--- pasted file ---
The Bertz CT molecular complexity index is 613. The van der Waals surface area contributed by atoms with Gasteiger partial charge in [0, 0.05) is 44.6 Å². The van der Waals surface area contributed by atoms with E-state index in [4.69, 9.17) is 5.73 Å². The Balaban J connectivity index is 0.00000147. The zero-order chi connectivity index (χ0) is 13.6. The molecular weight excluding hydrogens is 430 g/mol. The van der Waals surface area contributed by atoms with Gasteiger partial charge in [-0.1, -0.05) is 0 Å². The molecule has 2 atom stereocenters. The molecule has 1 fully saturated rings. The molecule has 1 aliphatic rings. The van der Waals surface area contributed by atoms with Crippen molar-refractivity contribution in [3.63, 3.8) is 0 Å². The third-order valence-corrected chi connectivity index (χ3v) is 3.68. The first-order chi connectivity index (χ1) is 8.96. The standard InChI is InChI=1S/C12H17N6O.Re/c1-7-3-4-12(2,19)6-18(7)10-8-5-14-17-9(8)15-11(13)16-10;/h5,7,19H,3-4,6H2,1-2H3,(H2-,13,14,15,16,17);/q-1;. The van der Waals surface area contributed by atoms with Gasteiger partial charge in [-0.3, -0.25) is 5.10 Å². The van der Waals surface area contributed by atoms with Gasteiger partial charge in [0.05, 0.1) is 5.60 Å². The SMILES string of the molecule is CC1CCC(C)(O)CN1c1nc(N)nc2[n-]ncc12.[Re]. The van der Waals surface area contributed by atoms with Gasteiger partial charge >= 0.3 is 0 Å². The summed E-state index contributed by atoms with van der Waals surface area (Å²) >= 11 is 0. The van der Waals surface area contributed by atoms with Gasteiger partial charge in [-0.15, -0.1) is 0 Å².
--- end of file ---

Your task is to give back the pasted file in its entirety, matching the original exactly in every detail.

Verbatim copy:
The Bertz CT molecular complexity index is 613. The van der Waals surface area contributed by atoms with Gasteiger partial charge in [0, 0.05) is 44.6 Å². The van der Waals surface area contributed by atoms with E-state index in [4.69, 9.17) is 5.73 Å². The Balaban J connectivity index is 0.00000147. The zero-order chi connectivity index (χ0) is 13.6. The molecular weight excluding hydrogens is 430 g/mol. The van der Waals surface area contributed by atoms with Gasteiger partial charge in [-0.1, -0.05) is 0 Å². The molecule has 2 atom stereocenters. The molecule has 1 fully saturated rings. The molecule has 1 aliphatic rings. The van der Waals surface area contributed by atoms with Crippen molar-refractivity contribution in [3.63, 3.8) is 0 Å². The third-order valence-corrected chi connectivity index (χ3v) is 3.68. The first-order chi connectivity index (χ1) is 8.96. The standard InChI is InChI=1S/C12H17N6O.Re/c1-7-3-4-12(2,19)6-18(7)10-8-5-14-17-9(8)15-11(13)16-10;/h5,7,19H,3-4,6H2,1-2H3,(H2-,13,14,15,16,17);/q-1;. The van der Waals surface area contributed by atoms with Gasteiger partial charge in [-0.3, -0.25) is 5.10 Å². The van der Waals surface area contributed by atoms with Gasteiger partial charge in [0.05, 0.1) is 5.60 Å². The SMILES string of the molecule is CC1CCC(C)(O)CN1c1nc(N)nc2[n-]ncc12.[Re]. The van der Waals surface area contributed by atoms with Gasteiger partial charge >= 0.3 is 0 Å². The summed E-state index contributed by atoms with van der Waals surface area (Å²) >= 11 is 0. The van der Waals surface area contributed by atoms with Gasteiger partial charge in [-0.15, -0.1) is 0 Å².